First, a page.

Public human resource management (PHRM) reforms aimed at improving the efficiency of public personnel functions have embraced a critical view of traditional civil service systems. Politicians and managers alike have depicted traditional civil service systems as archaic, rule-bound, and in need of private sector know-how. Subsequently, changes to the civil service laws at the local, state, and federal levels have dramatically altered public personnel functions. Since the 1990s, governments at all levels have taken on civil service reform to various degrees by targeting perceived inefficiencies of personnel functions--in particular, the inability of public personnel systems to dismiss poor performing employees and recognize performance.
Despite the extent of reform over the last few decades, there have been few systematic studies that have advanced the theoretical and methodological discussion of PHRM reform and performance (e.g., Bowman & West, 2007; Condrey & Maranto, 2001; Kellough & Nigro, 2006b). While a growing body of literature has underscored the dubiousness of the purported efficiency of these reforms (see, for example, Perry, Engbers, & Jun, 2009), the 2012 election year demonstrated that the push for PHRM reform across the country is very much alive. Voters and legislatures in several states, including Colorado, Tennessee, and Arizona, have opted for state personnel reforms akin to the deregulation measures in Georgia (Kerrigan, 2012a, 2012b; Maynard, 2012). A comprehensive review of the current state of research in the field of PHRM is essential to providing an assessment of existing theoretical and methodological developments, the fruit of those developments, and in what directions future research efforts should focus.
How might an assessment of the PHRM reform research be useful? A critical objective professed elsewhere is a greater synthesis of the empirical theory underlying PHRM reform (Kellough & Nigro, 2006a; Llorens & Battaglio, 2010). The reforms themselves are often couched in motivational and organizational change theories taken from the private sector. These theories may fall short in adequately explaining the results of reform leading to a more robust consideration of "what it takes to build a productive and dedicated public workforce" (Kellough & Nigro, 2006a, p. 463). Often times, many variables are used for analyzing and evaluating the impact of reform. This leads to a second and more critical goal professed as well in the literature--that of the take-away for practitioners operating in a PHRM reform environment (Llorens & Battaglio, 2010). Empirical theory should actually assist those in the public service with empirically based recommendations and therefore such recommendations should be usable and feasible in the PHRM environment. The aim of this paper is to provide greater clarity to the empirical theory developed thus far and investigate the extent to which empirically based recommendations have been offered from PHRM research. To accomplish this, we examine the published product of the research community--238 published articles from 13 journals since 1996. Our investigation is interested in synthesizing the type and consistency of findings put forward by researchers in the PHRM community with suggestions for a future research agenda.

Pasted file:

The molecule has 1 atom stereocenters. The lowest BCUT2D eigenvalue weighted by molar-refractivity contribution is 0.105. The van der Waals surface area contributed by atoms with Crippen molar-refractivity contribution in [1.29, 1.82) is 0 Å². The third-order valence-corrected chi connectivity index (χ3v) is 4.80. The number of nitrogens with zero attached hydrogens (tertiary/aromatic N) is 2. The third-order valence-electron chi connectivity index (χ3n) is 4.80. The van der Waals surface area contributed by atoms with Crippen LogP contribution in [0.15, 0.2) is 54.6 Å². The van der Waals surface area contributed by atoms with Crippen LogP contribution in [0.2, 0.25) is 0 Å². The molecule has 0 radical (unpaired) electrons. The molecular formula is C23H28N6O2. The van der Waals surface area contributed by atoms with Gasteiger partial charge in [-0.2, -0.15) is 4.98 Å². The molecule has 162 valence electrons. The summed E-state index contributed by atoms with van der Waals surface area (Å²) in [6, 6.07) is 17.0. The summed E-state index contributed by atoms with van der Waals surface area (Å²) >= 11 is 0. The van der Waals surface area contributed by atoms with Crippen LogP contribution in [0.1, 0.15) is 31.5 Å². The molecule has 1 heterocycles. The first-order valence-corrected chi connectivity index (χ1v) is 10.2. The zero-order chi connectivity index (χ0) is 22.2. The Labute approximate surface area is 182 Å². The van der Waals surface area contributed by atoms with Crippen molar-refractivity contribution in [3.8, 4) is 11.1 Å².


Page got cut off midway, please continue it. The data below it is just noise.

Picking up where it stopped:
Assessing the State of the Field
The type of PHRM reform is an essential characteristic toward assessing overall effectiveness (Llorens & Battaglio, 2010). While research often takes a general approach to assessing reform writ large (Bellou, 2007; Bradbury, Battaglio, & Crum, 2010; Brudney, Hebert, & Wright, 1999; Christensen & Laegreid, 1999; Daley & Vasu, 2005; Daley, Vasu, & Weinstein, 2002; Donahue, Selden, & Ingraham, 2000; Dunford, Bramble, & Littler, 1998; Durant & West, 2001; Elling & Thompson, 2006; Glendenning, 2002; Harel & Tzafrir, 2001; Hays & Kearney, 2001; Kellough & Nigro, 2006b; Kellough & Selden, 2003; Kim, 2010; Loffler, 1997; Nigro & Kellough, 2000; Ruhil & Camoes, 2003; Selden, 2005; Selden, Ingraham, & Jacobson, 2001; Wise, 1999), it has become increasingly necessary to unpackage the "black box" of PHRM reform to gain a greater appreciation for the nuances of reform type in greater detail (Llorens & Battaglio, 2010). …